Wednesday, May 8, 2013

Work Hangover Wednesday: Target Practice



Note to readers: A short version of this blogpost appeared today on KevinMD.

What a week.

First of all, I was sore as hell after that 5k! That 24 hour run didn't give me anywhere near as much residual soreness as the race this past weekend did. My hamstrings, butt, and quads are all still screaming! This week I will do a few easy runs to get back into it, next week will be the first week I do anything resembling training.

And it's Nurses' Week.

Yes I know I've said a lot about nursing lately, and when I'm not training and racing, I have no running news. But I know there are a few readers out there who are all too eager to read what I'm going to say next, and a very small number are licking their chops and waiting for me, like predators.

Ask any nurse about Nurses' Week, and you'll more than likely get a snarky answer. Yes we like to be praised for the work we do, it doesn't happen very often, but when it does, it feels good. It makes up for a lot of the day-to-day garbage that we endure.

Yesterday I was touched, for example, by a patient who told me she was thinking about me when she heard about the bombings at the Boston Marathon, and wondered if I was there, and hoped I was okay. She remembered that I had a race coming up but she didn't know it was in Cleveland. She saw me yesterday when she came in for her appointment, and told me she was so happy and relieved to see that I was safe.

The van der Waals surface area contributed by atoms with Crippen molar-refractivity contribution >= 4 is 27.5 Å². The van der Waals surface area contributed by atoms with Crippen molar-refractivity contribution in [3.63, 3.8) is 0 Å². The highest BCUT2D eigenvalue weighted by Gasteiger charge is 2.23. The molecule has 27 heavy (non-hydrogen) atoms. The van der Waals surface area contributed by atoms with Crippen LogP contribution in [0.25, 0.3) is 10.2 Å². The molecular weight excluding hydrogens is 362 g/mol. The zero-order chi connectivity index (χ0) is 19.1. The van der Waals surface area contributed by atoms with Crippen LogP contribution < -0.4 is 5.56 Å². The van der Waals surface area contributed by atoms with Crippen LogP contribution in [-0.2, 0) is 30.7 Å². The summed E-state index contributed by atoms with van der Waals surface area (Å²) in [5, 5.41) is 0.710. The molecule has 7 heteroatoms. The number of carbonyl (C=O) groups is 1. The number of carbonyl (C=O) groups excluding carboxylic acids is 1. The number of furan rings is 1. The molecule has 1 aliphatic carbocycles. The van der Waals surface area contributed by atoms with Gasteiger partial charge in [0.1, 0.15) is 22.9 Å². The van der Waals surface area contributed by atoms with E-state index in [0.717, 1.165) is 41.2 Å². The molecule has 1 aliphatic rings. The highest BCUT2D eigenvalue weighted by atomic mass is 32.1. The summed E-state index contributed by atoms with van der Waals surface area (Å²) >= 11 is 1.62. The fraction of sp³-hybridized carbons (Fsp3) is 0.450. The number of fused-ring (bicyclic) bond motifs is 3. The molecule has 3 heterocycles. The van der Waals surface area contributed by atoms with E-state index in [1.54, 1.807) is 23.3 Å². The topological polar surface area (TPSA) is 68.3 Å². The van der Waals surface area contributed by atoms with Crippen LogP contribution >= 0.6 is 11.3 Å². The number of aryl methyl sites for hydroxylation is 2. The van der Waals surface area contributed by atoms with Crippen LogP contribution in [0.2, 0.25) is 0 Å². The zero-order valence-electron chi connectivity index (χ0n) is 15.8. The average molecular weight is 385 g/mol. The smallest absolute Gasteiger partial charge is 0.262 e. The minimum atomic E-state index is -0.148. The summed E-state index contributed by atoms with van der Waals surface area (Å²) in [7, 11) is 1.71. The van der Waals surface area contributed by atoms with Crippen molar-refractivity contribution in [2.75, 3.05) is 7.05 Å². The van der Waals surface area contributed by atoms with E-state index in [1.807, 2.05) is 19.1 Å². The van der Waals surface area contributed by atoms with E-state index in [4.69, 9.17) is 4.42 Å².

That is the kind of thing that nurses appreciate, it makes our day. It can make your whole career worthwhile. Why? Because it re-affirms the bond from human to human. It validates the connection between us and our patients, that we have so much in common, even when our lives and circumstances can be opposite extremes. Nursing is about being human.

Nurses and teachers are two historically female-dominated professions that are highly respected and desperately needed, but undercompensated and undervalued. This week also happens to be Teachers' Week, imagine that! Right before Mother's Day. Maybe the little trinkets and sweets designed to obesify already unhealthy nurses or teachers are intended to kill them off so they can bring in a whole new crop, as they'll be cheaper than the old experienced ones.

I'm an athlete, a writer, an artist, and a nurse. My whole identity is not wrapped up in nursing. It makes me take a broader view of the nursing profession, I can see it in a different light than someone who considers it "who" they are.